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Islanders 'disappointed' by refusal

Falkland islanders said they were "disappointed but hardly surprised" after the foreign minister of Argentina refused to meet them for talks.

The war of words between the two sides continued as Hector Timerman admitted he had not attended a meeting with Foreign Secretary William Hague because the islanders were present.

Visiting London, Mr Timerman told reporters at the Argentine ambassador's residence that as far as Buenos Aires was concerned, Falkland islanders "do not exist".

He also told MPs that Buenos Aires would not recognise the result of a referendum next month on whether they wished to remain part of the British overseas territories.

He said in a newspaper interview that the islands would be under Argentine control within 20 years and denounced the British as "fanatics".

Jan Cheek, representing the Legislative Assembly of the Falkland Islands, said the Argentine government was "deeply worried about our referendum" and criticised Mr Timerman's decision not to talk to them.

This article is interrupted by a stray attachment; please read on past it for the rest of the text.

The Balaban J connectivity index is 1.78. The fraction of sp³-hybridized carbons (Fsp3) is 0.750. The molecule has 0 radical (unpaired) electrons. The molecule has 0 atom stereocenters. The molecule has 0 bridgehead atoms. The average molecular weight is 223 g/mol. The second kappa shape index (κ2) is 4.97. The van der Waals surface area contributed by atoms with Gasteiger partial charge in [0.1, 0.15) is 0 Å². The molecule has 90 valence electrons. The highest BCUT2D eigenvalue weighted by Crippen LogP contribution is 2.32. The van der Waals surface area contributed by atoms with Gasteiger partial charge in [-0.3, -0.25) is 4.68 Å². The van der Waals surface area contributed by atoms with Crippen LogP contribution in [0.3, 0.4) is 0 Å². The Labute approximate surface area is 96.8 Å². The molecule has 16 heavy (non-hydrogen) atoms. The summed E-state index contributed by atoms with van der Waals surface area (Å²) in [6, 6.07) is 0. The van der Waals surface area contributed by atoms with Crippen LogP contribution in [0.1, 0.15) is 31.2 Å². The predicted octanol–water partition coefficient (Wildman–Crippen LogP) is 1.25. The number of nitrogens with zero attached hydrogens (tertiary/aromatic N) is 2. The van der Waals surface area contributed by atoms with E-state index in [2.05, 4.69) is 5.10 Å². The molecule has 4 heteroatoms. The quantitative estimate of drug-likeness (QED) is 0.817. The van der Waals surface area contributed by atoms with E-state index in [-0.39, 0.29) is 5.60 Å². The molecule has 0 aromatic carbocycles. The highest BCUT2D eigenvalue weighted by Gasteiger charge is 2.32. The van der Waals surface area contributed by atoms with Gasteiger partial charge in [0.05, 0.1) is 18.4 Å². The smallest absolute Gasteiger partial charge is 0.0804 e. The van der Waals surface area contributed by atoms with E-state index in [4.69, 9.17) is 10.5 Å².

She said: "Sadly, there was an empty chair in the room, as the Argentine foreign minister declined to attend. We are disappointed, but hardly surprised.

"Argentina prefers to disregard our existence, rather than engage constructively with the people who have lived on the Falkland Islands for so many generations.

Mr Hague said it was a "shame" the Argentine foreign minister had not attended the meeting and pledged the British Government's full support for the referendum.

He said: "As I have said before there is no way such a conversation could have taken place without members of the Falkland Islands Government being present, especially given the current Argentine government's behaviour towards the islanders. It is, and must always be, for them to decide their own future." & Commonwealth Office)

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